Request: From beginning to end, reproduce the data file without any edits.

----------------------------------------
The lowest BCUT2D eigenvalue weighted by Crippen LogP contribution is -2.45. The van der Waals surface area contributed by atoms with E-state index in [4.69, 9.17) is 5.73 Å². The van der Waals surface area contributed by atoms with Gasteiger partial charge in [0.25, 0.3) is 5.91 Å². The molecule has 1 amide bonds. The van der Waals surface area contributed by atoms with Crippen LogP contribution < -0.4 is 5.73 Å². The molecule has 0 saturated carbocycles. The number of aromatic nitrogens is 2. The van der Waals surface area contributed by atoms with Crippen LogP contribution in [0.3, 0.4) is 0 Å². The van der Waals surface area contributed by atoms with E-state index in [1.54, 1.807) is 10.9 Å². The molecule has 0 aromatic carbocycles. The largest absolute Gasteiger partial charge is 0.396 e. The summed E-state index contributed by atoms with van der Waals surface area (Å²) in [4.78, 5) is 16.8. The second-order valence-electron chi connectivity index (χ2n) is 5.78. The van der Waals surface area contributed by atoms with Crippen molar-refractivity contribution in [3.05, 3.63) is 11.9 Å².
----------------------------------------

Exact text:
The lowest BCUT2D eigenvalue weighted by Crippen LogP contribution is -2.45. The van der Waals surface area contributed by atoms with E-state index in [4.69, 9.17) is 5.73 Å². The van der Waals surface area contributed by atoms with Gasteiger partial charge in [0.25, 0.3) is 5.91 Å². The molecule has 1 amide bonds. The van der Waals surface area contributed by atoms with Crippen LogP contribution < -0.4 is 5.73 Å². The molecule has 0 saturated carbocycles. The number of aromatic nitrogens is 2. The van der Waals surface area contributed by atoms with Crippen LogP contribution in [0.3, 0.4) is 0 Å². The van der Waals surface area contributed by atoms with E-state index in [1.54, 1.807) is 10.9 Å². The molecule has 0 aromatic carbocycles. The largest absolute Gasteiger partial charge is 0.396 e. The summed E-state index contributed by atoms with van der Waals surface area (Å²) in [4.78, 5) is 16.8. The second-order valence-electron chi connectivity index (χ2n) is 5.78. The van der Waals surface area contributed by atoms with Crippen molar-refractivity contribution in [3.05, 3.63) is 11.9 Å².